noun (plural periphrases /-ˌsēz/)
1The use of indirect and circumlocutory speech or writing.
- In order to refer to the activity denoted by the F-word, it is necessary to engage in circumlocution or periphrasis.
- When Johnson refers to his mind as ‘Summus… celsa dominator [in] arce ’, the elaborate periphrasis mockingly dramatizes the blustery ‘empty force’ of his mind's pretensions.
- The parodic cupid's dart is described with the maximum of periphrasis compatible with not actually disguising what the organ is, ‘a piece of flesh, the characteristic part of a barrow-pig’.
1.1An indirect and circumlocutory phrase.
- Her dread is so great that at the end of her progress she does not even allow his name to pass her lips and uses periphrases to talk of him.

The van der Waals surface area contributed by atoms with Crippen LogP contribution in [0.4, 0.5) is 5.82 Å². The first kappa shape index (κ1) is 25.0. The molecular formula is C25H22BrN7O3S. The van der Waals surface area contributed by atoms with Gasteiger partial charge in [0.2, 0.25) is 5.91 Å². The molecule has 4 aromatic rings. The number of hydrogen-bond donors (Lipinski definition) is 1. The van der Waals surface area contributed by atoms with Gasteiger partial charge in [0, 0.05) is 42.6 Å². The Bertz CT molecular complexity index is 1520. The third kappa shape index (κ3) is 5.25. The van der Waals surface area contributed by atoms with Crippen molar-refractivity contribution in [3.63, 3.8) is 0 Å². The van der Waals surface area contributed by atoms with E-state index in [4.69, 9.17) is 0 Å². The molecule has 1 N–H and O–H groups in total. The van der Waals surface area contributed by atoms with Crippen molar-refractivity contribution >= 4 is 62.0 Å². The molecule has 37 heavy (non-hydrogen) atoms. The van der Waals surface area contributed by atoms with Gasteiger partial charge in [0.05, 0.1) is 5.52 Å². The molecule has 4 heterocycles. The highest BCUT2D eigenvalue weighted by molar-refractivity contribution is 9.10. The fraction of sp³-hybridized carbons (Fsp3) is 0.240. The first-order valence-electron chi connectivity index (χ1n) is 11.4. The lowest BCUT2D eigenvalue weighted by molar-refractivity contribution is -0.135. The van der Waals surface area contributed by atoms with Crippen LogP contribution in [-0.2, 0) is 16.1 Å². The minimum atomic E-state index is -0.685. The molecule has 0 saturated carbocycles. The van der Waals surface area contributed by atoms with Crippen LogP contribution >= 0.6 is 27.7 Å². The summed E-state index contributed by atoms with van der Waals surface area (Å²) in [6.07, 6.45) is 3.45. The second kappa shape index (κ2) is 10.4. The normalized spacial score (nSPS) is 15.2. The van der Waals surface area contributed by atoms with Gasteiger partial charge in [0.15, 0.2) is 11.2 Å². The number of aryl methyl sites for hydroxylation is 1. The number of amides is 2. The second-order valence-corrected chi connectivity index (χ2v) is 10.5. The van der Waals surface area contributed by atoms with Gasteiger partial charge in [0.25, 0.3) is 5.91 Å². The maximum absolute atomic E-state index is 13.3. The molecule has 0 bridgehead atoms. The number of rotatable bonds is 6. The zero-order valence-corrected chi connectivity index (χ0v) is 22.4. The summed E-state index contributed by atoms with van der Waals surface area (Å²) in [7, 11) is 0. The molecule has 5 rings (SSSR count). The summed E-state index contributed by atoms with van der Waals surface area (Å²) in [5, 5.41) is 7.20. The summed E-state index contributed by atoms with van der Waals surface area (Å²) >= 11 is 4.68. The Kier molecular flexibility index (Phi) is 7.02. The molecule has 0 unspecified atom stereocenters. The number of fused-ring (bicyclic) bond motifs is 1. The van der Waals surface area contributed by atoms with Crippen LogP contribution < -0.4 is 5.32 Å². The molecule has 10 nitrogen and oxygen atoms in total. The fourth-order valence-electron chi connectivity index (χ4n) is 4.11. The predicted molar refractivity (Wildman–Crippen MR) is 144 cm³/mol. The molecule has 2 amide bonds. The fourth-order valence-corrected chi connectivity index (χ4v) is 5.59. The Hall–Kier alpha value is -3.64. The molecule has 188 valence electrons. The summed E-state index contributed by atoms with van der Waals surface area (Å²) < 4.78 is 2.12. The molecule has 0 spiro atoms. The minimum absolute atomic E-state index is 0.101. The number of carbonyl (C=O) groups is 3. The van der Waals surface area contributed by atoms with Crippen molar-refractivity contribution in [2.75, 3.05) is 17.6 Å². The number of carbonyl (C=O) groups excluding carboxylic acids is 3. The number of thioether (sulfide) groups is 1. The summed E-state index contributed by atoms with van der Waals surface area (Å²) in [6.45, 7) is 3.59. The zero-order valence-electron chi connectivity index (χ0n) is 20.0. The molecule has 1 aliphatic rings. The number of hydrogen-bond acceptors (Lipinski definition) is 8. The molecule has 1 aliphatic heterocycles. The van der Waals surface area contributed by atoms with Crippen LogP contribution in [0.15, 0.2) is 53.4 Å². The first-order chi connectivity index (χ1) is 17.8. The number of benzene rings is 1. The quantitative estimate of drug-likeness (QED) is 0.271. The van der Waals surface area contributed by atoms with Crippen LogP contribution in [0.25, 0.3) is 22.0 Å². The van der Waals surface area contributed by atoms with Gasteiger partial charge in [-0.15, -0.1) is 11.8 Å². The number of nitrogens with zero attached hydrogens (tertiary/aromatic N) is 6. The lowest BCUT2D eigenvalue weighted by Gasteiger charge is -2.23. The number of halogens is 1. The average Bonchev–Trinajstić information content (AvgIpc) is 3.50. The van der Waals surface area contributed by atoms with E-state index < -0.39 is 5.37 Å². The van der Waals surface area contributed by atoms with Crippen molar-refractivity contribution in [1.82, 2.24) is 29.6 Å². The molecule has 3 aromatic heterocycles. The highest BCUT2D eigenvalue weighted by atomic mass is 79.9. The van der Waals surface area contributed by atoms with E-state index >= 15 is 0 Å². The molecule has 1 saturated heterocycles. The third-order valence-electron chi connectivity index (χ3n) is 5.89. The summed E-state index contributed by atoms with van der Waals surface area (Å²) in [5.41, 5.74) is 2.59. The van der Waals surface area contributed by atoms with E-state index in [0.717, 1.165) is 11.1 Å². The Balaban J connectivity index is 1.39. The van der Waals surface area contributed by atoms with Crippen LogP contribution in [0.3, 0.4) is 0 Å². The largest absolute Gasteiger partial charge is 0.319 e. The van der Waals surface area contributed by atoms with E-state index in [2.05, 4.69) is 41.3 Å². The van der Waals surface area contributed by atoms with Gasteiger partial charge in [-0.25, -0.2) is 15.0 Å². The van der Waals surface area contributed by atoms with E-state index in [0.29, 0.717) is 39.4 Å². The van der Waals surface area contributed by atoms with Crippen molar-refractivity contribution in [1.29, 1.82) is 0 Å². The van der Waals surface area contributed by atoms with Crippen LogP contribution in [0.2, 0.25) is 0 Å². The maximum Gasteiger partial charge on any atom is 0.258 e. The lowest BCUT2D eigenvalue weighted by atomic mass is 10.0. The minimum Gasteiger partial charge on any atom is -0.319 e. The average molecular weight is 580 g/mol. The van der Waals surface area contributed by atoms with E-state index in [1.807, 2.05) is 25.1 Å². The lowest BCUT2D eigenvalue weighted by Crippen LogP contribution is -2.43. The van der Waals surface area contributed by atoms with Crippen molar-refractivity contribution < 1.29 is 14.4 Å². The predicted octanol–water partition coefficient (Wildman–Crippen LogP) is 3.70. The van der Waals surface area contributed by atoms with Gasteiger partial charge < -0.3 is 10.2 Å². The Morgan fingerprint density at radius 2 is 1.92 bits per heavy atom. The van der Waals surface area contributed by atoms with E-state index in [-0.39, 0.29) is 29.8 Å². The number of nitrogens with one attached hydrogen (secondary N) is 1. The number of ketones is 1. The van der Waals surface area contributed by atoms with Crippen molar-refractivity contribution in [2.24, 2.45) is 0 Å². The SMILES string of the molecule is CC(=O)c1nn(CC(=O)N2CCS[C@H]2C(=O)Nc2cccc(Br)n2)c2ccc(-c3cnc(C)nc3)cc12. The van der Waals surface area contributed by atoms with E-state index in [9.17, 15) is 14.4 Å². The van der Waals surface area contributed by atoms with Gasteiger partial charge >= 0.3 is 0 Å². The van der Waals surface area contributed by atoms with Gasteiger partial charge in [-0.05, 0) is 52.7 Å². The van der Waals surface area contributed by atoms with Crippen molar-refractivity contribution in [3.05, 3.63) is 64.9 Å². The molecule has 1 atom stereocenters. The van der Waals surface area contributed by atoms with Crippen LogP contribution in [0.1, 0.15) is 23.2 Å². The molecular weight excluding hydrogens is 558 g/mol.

- His deliberate translationese, his consciously awkward periphrases, and yes, his fart jokes suggest that all language, or all poetry, might be as artificial and arbitrary as his own: why not redo ‘Where are the snows of yesteryear?’
- Homeric glosses, along with scholarly neologisms and obscure periphrases, are prominent in his poetry.
Mid 16th century: via Latin from Greek, from periphrazein, from peri- 'around' + phrazein 'declare'.
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